National Student Fee and Support Systems in European Higher Education

The levels of student tuition or administrative fees, grants and loans highlight stark differences across Europe, according to a report published on 22 October by the European Commission's Eurydice network. The report, which covers 33 European countries, reveals that fee systems have remained relatively stable across the continent, despite some notable exceptions. Germany is the only country to recently abolish tuition fees, despite introducing them only in 2007.

Estonia significantly changed its funding system in 2014, linking fees to study performance: only students who fail to stay on track with their studies (ie do not achieve the required number of credits each year) are charged. Fees are similarly linked to poor performance in other countries including the Czech Republic, Spain, Croatia, Hungary, Austria, Poland and Slovakia.

The highest tuition fees in Europe are in the UK (England), following a major overhaul of its higher education system in 2012. The fees are not paid immediately, but only after graduation when students' earnings exceed a defined threshold - a unique model in Europe. Relatively high fees are paid up front by students in Ireland, Italy, Latvia, Lithuania, Hungary and the Netherlands.

The report, National student fee and support systems in European Higher Education 2014/2015, highlights a great variation in the number of students paying fees in publicly funded higher education institutions. A number of countries – Cyprus, Denmark, Greece, Malta, Slovenia, Finland, Sweden, UK (Scotland), Norway and Turkey– do not charge any fees for full-time students.

At the other end of the scale, all bachelor students pay fees in 11 countries: small administrative fees are charged in the Czech Republic, Germany (situation differs between Länder), Poland and Slovakia, while tuition fees are required in the Netherlands, Portugal, UK (England, Wales and Northern Ireland), Iceland (in private dependent institutions) and Liechtenstein.

In most European countries only a minority of students receive grant support. In nine countries, all (Cyprus, Denmark, Malta, Finland) or a majority of students (Luxembourg, Netherlands, United Kingdom (Scotland), Sweden, Norway) receive grants. Iceland is the only country which offers no public grant system, although this is currently under debate.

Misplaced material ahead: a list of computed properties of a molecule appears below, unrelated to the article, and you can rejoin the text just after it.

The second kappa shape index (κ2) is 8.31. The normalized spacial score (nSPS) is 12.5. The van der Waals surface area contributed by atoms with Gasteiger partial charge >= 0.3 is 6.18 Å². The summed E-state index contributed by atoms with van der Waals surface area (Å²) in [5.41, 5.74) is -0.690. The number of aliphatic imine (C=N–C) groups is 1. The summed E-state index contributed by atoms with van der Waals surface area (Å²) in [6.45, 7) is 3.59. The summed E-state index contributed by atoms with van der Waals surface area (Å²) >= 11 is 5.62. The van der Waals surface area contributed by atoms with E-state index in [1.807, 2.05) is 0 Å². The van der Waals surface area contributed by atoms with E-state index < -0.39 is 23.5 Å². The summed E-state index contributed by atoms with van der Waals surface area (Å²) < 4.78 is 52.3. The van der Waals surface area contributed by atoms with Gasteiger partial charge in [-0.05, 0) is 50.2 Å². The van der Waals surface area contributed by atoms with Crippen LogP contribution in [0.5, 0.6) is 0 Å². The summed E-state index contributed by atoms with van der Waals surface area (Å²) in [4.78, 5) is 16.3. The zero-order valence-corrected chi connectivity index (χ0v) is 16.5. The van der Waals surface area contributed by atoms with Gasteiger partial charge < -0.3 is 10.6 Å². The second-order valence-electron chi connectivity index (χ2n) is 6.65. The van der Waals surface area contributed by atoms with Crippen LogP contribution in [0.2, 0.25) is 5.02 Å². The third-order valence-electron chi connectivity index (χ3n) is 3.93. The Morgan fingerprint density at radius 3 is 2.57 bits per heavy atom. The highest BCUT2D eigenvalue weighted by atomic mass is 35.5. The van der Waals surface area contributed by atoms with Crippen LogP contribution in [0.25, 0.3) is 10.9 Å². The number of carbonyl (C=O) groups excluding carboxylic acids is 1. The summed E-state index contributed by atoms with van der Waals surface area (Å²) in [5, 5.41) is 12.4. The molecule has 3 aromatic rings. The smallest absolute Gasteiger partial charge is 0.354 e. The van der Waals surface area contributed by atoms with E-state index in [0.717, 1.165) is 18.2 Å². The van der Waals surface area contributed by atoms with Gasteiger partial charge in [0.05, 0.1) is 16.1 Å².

In 35 education systems (some countries have more than one system, eg BE, UK), grants are awarded on the basis of financial need to some or all students (Denmark, Finland and Sweden offer universal grants for full-time students provided that basic requirements for study performance are met); 23 systems offer grants on the basis of merit linked to an assessment of academic performance. Nearly all of these systems combine need-based and merit-based grants.

Publicly subsidised student loans play a significant role in student support in around half of the countries covered. Similarly, also in around half of the countries, some aspects of support depend on overall family circumstances and are not paid directly to students but as tax benefits to parents or as family allowances.


This annual Eurydice report contains a comparative overview of student fee and support systems (grants and loans). It covers 33 European countries (EU Member States, as well as Iceland, Liechtenstein, Norway, Montenegro and Turkey).

It also offers country-specific information, including:

Fees (differentiated by cycle – Bachelor/Master's), shown by year (for both part-time and full-time students), and whether international students pay different fees compared with national/EU students. Fees include all costs charged to students – including for registration, admission and certification.

Support in the form of grants, differentiated as need-based and merit-based grants.

Three additional elements are included where they are a main characteristic of student support: loans (if there is a national student loan system, and above 5% of students take out the loan); tax benefits for parents and family allowances.

A short description of planned reforms affecting the public fee and support system which are under discussion in governments.

A separate report published by the European Commission in June (see IP/14/709) showed that introducing tuition fees usually increases the total amount of resources for higher education, though new income from fees is not always invested in ways – such as additional teaching posts - that directly improves the student experience.

It also showed that tuition fees do not have an overall negative impact on enrolments in higher education, even among students from lower socio-economic groups, unless the magnitude of change is exceptional. However increases in fees can result in falling enrolments among older students. That report underlined that grants and/or loans are crucial for offsetting the potentially negative consequences of fees or fee rises on university enrolments, particularly from vulnerable groups.


The European Commission's Eurydice Network provides information on and analyses of European education systems and policies. It consists of 40 national units based in 36 countries participating in the EU's Erasmus+ programme (EU Member States, Bosnia and Herzegovina, Iceland, Liechtenstein, Montenegro, the Former Yugoslav Republic of Macedonia, Norway, Serbia and Turkey). It is co-ordinated and managed by the EU Education, Audiovisual and Culture Executive Agency in Brussels, which drafts its studies and provides a range of online resources.


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